Albert Martorano

Doctor Who: Drown In Blood


The Punchinello stood at his window and surveyed the town far below. The dark clown, his face pale above the crimson ruffles of his flared collar, pulled lips from blackened gums and sharp, tiny teeth in a savage grin. Blood dried on his cheeks, blood traced from the empty sockets of his eyes.

The villagers thought he was a demon.

In a way, they were right.

There was no trace of any of them now. The sun hung low on the horizon, staining the wooden huts, the hard-packed clay that was the town's main road, and the stone fountain in the square, its water turned to blood in the orange light.

It was midnight on the planet of perpetual twilight.

The Punchinello was satisfied. He turned from the window and walked across his parlor, its dark marble cold under his bare feet. He lowered himself onto his throne and leaned forward, his chin in his gloved hands. He sat like this for a very long time. Waiting, and listening.

The Doctor was coming.

The thought made him shiver with sensual pleasure. His stomach muscles tightened, his heart began to beat wildly in his chest, his breathing quickened. Still, he waited.

At last the Doctor was close. He could feel it.

It was midnight on the planet of perpetual twilight, and Mister Punch began to laugh.

Part One

Romana had never been this deep inside the TARDIS.

She leaned for a moment against a wall, rubbing her temples. She could feel a headache coming on, and if she didn't stop and rest soon she imagined her legs would betray her and she would simply drop from exhaustion.

"How much further?" she called. "We've been walking for hours!"

Somewhere further in the maze of corridors she heard the Doctor respond with a grunt.

"What's that supposed to mean?" she muttered.

"I cannot say, mistress," said K9 from her feet. Romana followed him down another corridor and they found the Doctor holding his sonic screwdriver over a thick steel bolt set into an imposing metal door.

"Locked out of my own TARDIS," the Doctor murmured. "What could possibly be in there?"

"A chair, I hope. Doctor, we've been down here for hours. I'm tired and hungry and I need a bath."

"The first Romana didn't complain this much," said the Doctor. "Isn't that right, K9?"


Romana crossed her arms over her chest. "I don't compare you to your other incarnations."

"You didn't know my other incarnations," said the Doctor, mopping his brow with the end of his scarf. He continued his work with the sonic screwdriver. "They were a dreary lot."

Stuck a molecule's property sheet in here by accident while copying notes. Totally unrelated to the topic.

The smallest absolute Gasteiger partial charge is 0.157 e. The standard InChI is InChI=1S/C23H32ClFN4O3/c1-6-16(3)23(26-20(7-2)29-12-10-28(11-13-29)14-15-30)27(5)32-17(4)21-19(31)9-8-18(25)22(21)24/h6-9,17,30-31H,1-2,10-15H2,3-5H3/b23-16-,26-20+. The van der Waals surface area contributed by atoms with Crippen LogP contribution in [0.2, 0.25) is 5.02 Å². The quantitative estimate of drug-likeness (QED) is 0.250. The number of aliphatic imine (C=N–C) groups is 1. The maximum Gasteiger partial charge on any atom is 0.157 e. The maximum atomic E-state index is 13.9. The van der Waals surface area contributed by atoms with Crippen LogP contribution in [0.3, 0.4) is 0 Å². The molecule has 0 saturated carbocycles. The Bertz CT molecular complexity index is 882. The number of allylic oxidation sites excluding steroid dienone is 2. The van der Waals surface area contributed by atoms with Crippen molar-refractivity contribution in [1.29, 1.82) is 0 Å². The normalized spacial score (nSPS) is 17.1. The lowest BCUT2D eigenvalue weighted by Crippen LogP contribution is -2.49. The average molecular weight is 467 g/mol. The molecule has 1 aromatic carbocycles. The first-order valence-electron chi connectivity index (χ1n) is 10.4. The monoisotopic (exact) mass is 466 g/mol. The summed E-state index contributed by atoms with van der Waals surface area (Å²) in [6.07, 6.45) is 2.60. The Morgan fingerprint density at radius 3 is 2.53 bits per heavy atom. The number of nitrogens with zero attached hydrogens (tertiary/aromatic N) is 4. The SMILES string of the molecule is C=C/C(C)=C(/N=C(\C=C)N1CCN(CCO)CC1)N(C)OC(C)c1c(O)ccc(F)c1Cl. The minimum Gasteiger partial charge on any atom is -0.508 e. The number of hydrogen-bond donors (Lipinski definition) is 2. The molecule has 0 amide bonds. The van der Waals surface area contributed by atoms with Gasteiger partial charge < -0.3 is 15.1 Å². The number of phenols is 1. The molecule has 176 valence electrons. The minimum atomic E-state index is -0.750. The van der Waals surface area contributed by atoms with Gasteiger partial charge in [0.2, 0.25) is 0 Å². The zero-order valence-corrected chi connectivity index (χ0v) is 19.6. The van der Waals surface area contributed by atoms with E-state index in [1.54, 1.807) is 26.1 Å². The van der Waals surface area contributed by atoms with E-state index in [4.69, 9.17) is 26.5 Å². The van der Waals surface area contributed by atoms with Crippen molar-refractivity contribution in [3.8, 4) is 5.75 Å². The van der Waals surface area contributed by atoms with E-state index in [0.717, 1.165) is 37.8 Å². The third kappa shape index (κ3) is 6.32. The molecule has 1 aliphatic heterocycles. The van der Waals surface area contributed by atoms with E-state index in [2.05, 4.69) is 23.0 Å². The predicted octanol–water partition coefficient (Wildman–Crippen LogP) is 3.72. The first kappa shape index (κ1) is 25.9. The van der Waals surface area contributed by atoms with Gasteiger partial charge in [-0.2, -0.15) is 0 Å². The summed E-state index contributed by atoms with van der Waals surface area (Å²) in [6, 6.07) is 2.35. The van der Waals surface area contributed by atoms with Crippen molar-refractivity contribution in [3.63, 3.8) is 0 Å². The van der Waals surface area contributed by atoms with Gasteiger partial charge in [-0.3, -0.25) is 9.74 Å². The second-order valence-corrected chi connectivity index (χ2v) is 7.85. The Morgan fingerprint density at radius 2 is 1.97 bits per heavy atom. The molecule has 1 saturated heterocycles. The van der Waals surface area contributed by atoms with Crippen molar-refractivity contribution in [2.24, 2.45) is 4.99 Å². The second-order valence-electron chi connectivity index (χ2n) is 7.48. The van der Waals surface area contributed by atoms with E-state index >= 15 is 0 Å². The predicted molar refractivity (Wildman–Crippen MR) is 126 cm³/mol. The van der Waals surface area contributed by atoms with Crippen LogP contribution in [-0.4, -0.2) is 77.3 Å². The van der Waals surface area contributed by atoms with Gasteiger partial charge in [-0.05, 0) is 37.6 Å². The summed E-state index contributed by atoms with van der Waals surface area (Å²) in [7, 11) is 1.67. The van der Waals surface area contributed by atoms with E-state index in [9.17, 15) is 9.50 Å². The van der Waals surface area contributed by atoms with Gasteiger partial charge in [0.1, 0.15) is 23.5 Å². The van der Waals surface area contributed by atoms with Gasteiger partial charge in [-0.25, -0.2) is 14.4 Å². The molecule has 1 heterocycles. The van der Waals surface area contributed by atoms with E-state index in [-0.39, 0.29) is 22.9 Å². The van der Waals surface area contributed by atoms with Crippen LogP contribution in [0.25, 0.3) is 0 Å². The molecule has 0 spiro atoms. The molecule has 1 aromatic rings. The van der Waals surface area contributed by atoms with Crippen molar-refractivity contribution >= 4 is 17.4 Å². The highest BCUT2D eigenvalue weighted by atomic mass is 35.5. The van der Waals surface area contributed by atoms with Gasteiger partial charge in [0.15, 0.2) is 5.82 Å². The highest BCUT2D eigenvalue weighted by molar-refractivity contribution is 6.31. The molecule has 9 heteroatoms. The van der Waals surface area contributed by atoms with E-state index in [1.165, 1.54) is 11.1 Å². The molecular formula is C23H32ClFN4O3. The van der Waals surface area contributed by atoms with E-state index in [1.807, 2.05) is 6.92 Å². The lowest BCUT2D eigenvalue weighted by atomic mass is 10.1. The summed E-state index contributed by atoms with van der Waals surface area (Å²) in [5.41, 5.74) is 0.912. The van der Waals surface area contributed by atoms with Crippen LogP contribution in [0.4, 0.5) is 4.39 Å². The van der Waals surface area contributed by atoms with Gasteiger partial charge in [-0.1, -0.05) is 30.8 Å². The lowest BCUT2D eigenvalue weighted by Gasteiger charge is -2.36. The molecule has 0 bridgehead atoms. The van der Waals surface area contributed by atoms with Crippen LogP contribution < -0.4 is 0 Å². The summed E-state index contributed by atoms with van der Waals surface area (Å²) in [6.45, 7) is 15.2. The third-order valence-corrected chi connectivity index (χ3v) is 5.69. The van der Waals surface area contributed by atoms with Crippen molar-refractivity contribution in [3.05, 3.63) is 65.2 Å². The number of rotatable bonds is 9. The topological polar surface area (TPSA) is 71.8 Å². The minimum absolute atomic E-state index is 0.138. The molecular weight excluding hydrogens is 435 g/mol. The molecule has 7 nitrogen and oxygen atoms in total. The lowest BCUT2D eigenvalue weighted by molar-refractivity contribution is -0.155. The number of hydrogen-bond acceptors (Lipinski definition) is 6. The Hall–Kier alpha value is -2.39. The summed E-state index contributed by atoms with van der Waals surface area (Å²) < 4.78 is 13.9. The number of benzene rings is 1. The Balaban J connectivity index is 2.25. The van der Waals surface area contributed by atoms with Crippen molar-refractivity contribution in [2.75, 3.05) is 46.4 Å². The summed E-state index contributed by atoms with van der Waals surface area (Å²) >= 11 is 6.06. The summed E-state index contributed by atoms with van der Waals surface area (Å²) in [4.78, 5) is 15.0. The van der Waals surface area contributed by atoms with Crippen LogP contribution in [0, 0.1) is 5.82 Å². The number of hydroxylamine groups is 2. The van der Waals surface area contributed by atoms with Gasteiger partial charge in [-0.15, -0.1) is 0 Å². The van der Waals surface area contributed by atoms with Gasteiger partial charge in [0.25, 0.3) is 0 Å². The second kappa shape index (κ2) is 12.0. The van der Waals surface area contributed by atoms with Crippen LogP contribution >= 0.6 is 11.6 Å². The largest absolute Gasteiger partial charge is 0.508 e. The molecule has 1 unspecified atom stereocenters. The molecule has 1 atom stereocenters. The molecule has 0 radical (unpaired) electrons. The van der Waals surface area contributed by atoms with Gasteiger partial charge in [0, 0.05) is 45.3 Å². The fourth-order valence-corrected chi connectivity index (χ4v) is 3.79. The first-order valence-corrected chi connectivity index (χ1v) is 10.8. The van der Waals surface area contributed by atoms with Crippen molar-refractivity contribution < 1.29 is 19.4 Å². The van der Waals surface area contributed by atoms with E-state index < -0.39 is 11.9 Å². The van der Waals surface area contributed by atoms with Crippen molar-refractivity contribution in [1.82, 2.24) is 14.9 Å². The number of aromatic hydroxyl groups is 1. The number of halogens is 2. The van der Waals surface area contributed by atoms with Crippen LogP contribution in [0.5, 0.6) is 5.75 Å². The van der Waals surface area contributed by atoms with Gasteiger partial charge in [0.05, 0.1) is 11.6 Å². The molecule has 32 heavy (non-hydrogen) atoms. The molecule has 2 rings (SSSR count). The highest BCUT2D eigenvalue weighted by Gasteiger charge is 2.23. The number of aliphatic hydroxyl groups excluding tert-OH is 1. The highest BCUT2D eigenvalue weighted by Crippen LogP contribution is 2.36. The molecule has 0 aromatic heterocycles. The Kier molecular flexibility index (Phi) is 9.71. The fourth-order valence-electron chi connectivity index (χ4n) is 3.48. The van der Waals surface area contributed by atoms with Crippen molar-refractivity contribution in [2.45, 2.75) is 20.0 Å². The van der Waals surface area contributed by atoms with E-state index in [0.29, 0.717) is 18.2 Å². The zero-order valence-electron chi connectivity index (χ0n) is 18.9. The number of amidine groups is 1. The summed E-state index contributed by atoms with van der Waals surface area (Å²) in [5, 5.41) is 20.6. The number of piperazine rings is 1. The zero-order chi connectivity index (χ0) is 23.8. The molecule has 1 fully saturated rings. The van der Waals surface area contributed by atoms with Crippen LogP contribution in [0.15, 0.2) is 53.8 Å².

"Is that so?"

"Nice enough chaps, just lacking a certain style, a certain flair." Thin wisps of smoke began to curl in the air above the bolt, and suddenly it snapped and fell to the floor with a clatter. "Aha!"

"Is this why we came down all this way?" Romana asked. "To poke around some dusty old closet?"

"I just felt like going for a walk," said the Doctor. "I thought you might like to keep me company." He pushed the door open and they stepped out into a large open field of tall grass that waved in a gentle breeze. Above them was a brilliant blue sky unmarred by any cloud. Romana and the Doctor walked to a large circular stone that jutted up from the grass.

"It's a console!" Romana said, noting the buttons and screens and levers set into the rock. The field appeared to continue for miles in every direction, and on the distant horizon she could see mountains stretching into the sky.

"Yes," said the Doctor. "I'd quite forgotten this was down here. A nice little feature of the outdated, as you call it, Type 40."

"It's lovely."

"It's a decent enough change." The Doctor turned and hollered through the doorway, which seemed to be built into a stone column. "Sorry, K9, you'll just have to wait for us outside!" To Romana he said, "He seems to have difficulty in tall grass."

"Yes, I meant to talk to you about that. He could very easily be outfitted with a hoverpack, you know."

"Don't be ridiculous," said the Doctor. "K9 is a dog, not a penguin."

Romana frowned. "Penguins don't fly."

"Neither do dogs. Excuse me." He reached past her and pulled a lever, the tapped a small screen framed by green moss. "Unfortunately, it appears the randomizer can still be accessed from this console. I've had about enough of that wretched thing."

"Doctor, the Black Guardian—"

"Yes, yes, yes," the Doctor said, dismissing her with a wave of his hand. "I know about all that." He pressed a final button and a time rotor, its glass covered with ivy and tiny pink flowers, rose from the center of the console and began to pump slowly up and down. Romana heard the familiar groaning, wheezing sound as the TARDIS materialized.

"Well?" She asked. "Where are we?"

The Doctor studied the screen. "A planet called Indara, in the Reuron System. Ah, yes. One of the Seven Sirens. I knew I'd heard that name before."

"The Seven Sirens?"

"Seven planets that orbit Reuron's biggest star. They exist in a state of permanent twilight." The Doctor wound his scarf around his arm and marched toward another stone column a few hundred yards away, where another door was set. "Coming, Romana?"